Re: Federated, decentralised communication on the internet (was: domain names, was: hostname)
On Wed, Mar 21, 2018 at 06:59:04PM -0500, David Wright wrote:
> Sure, so in my case, I'd be forced to find out what my router's
> hostname is so that I can quote a hostname that will resolve to the
> address that I woud be posting on. Currently this appears to be
> but it changes at random times governed by I know not what.
First, you're not "forced" to do anything. You can simply acknowledge
that some SMTP servers will accept your messages, and others will
reject them. You can never achieve 100% acceptance anyway, since
there will always be SOMEONE out there who only accepts messages
that are cryptographically signed by her grandmother and wrapped in
tin foil and delivered by RFC 1149.
Second, the HELO string you use doesn't necessarily have to be YOUR
hostname. It just has to be SOME hostname.
That said, using your actual hostname (more precisely, any hostname
which resolves to your public IP address) increases the chances that
your message will be accepted.
Having your IP address get mapped to a hostname that maps back to your
IP address will also increase your odds of acceptance, but for people
with dynamic IP addresses, that is typically outside of your control.
Having a static IP address, with control over the DNS mappings in both
directions, would definitely help you.
> And what's achieved by this when the next step is AUTH?
There is no AUTH step when you're sending outgoing mail to the receiver's
SMTP server. None.
SMTP looks like this:
(1) Sender: HELO sender.name
Receiver: 250 receiver.name
(2) Sender: MAIL FROM:<user@domain>
Receiver: 250 ok
(3) Sender: RCPT TO:<user2@domain2>
Receiver: 250 ok
(4) Sender: DATA
Receiver: 354 ok
(5) Sender: message headers and body followed by \n.\n
Receiver: 250 ok magic numbers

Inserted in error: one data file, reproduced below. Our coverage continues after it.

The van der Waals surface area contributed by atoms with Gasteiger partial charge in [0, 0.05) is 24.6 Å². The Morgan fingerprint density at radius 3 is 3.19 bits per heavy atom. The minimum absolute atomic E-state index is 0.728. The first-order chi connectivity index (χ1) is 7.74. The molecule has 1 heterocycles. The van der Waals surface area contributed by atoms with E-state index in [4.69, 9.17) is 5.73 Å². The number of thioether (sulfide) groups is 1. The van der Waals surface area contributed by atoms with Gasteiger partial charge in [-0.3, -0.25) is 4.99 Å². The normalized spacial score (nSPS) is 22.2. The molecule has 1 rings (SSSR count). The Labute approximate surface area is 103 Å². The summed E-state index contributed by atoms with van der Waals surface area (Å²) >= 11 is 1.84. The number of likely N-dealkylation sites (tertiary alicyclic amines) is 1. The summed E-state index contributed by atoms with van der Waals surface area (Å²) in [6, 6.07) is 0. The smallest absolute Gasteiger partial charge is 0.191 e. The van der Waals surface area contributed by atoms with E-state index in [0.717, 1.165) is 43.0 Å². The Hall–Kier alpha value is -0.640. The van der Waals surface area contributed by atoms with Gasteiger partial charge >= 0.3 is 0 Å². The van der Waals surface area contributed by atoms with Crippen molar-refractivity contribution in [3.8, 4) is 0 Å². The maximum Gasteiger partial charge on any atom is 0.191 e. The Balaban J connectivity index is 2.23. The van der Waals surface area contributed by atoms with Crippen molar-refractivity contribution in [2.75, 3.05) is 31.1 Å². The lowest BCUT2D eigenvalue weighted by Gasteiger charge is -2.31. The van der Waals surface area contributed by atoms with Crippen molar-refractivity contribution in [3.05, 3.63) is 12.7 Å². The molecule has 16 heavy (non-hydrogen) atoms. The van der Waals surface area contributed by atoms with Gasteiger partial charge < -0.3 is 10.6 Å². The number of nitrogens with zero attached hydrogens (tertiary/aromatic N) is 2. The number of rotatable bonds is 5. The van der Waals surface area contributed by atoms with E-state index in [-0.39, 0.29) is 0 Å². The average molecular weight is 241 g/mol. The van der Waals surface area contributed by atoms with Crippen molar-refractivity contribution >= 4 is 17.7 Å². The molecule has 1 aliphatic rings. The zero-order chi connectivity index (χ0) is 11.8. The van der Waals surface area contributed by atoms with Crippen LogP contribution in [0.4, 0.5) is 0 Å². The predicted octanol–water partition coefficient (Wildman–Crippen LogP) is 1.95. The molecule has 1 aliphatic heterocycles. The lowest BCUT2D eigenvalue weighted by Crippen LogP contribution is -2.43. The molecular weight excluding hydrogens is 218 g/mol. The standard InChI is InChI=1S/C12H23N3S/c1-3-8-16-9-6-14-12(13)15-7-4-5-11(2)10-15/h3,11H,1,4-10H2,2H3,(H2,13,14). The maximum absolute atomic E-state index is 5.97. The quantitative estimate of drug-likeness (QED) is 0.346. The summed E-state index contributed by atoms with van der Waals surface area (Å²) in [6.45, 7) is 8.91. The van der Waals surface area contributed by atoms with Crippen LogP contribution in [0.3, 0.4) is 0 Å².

(6) Sender: QUIT
Receiver: 221 ok (hangup)
That's it. That's an entire session.
Step (1) is just the servers telling each other their own names. It has
nothing to do with the message. It's simply one of the points at which
some receivers choose to take antispam measures. A conforming SMTP
server may choose simply to ignore whatever the sender says.
A non-naive SMTP receiver will log the sender's ACTUAL IP address as
well as whatever it called itself in the HELO.
Step (2) is the envelope sender address. This is what the receiver is
supposed to use to bounce an error message back to the sender if the
mail can't be delivered. This is where things get really interesting.
A conforming SMTP receiver that plays by the rules and accepts everything
("be liberal in what you accept") and generates bounces for the failing
addresses is too naive for the current Internet. SMTP was designed in
a simpler time. Playing by the old rules just makes you a joe-job spam
relay. You can't do that in the modern era.
Step (3) is the list of envelope recipient addresses. This is where
the mail ACTUALLY goes. It doesn't matter what's in the headers.
An SMTP receiver SHOULD validate the recipient address right here,
right now. It SHOULDN'T just accept everything and then figure out
whether it's deliverable later -- that enables joe-job spam.
Step (4) is just "that's all the recipients".
Step (5) is the actual message, including the headers. Some SMTP
receivers may perform content analysis during this stage, and may reject
the message as spam based on its content. Others do not.
Step (6) is optional. The sender may try to send more messages since it
already has the connection open, assuming it has other messages intended
for this SMTP receiver. Or, the sender may simply drop the connection
itself, instead of sending QUIT and waiting for the receiver to drop
Bundling of multiple messages for a single SMTP session is fairly
uncommon, since it's a whole lot of work and complexity for no real
gain, in a time when bandwidth is plentiful. Most senders just open
one connection for each message, typically in parallel.
There is NO authentication step. Remember, the sender may not be the
origin machine of the message. It may simply be one of a sequence of
mail relays between the origin and the final destination.